The Land of Smiles

So take your time, think a lot, think of everything you’ve got; for you will still be here tomorrow, but your dreams may not. Cat Stevens

Ah, Thailand. Perfect one day… wonderful the next! What a change 200nm north has made! Blue skies, azure seas, Blue Heeler sailing free and easy in 15/20 knot winds, shaking loose the salt from stiffened sheets, as the gradual progress of bleaching sails takes place.

It’s been five months since Blue Heeler departed Australia. At last, we are enjoying cruising, with no schedule of events or set itineraries. Comfortable enough with the weather in this region at this time of year, we haven’t even checked the weather forecast for weeks. It’s unlikely we’ll see any bad weather for a few more months yet, until the south-west monsoon kicks up its heels from April onwards. The north-east monsoon provides warm, dry days with prevailing north-east winds, offering cruisers the opportunity to see Thailand’s famous limestone karsts in Phang Nga region in relative comfort. The sailing distances between the islands are short so we can spend more time at anchor swimming too.

After leaving Ko Lanta, Blue Heeler zigzagged through the myriad of fishing flags as we sailed north to Phranang to anchor in 5-8m at the very busy Rai Le Beach. Longtail boats chopped up the water as they drove hundreds of punters from the resort around the corner to the beautiful Phranang beach. Although loads of tourists invade this part of the world like ants on a candy, if you look beyond the volume of people you’ll marvel at the spectacular limestone overhangs, cerulean water and white beaches. The popular phallic cave at the southern end of the bay houses ‘lingams’ presented to the spirit of Phranang. The plaque reads:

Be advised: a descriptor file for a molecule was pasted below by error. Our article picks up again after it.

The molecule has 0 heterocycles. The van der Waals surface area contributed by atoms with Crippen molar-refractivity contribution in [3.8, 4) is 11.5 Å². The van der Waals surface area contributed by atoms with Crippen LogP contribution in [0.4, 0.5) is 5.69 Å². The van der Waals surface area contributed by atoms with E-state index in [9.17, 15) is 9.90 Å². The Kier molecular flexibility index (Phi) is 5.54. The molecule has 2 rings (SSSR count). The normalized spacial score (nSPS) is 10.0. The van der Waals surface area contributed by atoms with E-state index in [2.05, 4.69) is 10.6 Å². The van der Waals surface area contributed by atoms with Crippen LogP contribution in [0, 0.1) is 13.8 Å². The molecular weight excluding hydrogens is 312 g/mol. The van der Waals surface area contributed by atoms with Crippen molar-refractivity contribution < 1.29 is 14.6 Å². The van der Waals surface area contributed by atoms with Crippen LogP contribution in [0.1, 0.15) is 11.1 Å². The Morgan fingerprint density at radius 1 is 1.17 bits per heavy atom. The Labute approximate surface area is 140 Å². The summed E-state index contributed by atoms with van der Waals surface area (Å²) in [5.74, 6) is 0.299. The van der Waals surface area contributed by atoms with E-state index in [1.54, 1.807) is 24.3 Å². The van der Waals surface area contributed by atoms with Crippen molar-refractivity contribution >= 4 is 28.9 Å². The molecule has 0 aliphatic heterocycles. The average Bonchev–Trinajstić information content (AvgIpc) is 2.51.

It is believed among the villagers here that the spirit of Phranang (Princess Goddess) resides in this cave. Fishermen, before going out, would pledge Phranang for good luck. When their wishes fulfilled, votive offering would be made at the shrine. Common gifts are flowers and incense sticks, but usually the spirits of goddess shall be offered special gifts, the lingams. However, this has nothing to do with the Thai people’s religions, neither Buddhism nor Islam, that the belief of lingam and holy womb shall create fertility and prosperity to the whole earth and mankind.

Ton Sai beach is one of the most popular rock climbing sites in the world at Phranang. Some years ago I would have attempted to conquer some of the climbs on the impressive cliff, but it’s been a long time since I’ve climbed on rock. Over the past few years my body has transformed from that of a lean climber, to my current stocky sailing physique. At Ko Dam Hok were a bunch of keen, lean climbers deep-water soloing in their bikinis and togs (Deep-water soloing is climbing out of the water onto suitable climbing area above, then jumping or falling off into the depths below). Of course Wayne swam across to the wall and performed a few moves of his own. Although keen to participate, unfortunately prior to this, as I was hauling in the dinghy, my stocky sailing bod, somewhat less flexible than it used to be, twisted out of shape resulting in me screaming “My back, my back..” as I danced spasmodically around the deck like an electrocuted Joe Cocker. I laid down on the deck in an attempt to alleviate the spasms in my back but my muscles seized and twitched so that and I couldn’t even get up! The stiffness and pain took a few days to abate and I’ve been shamed into making more of a commitment to do more yoga! Ironically, we’d left the tourist town of Ao Nang where there were rows after rows of masseurs along the southern end of the beach offering one hour sessions for around 300Baht (around A$10). I guess I should have taken the opportunity…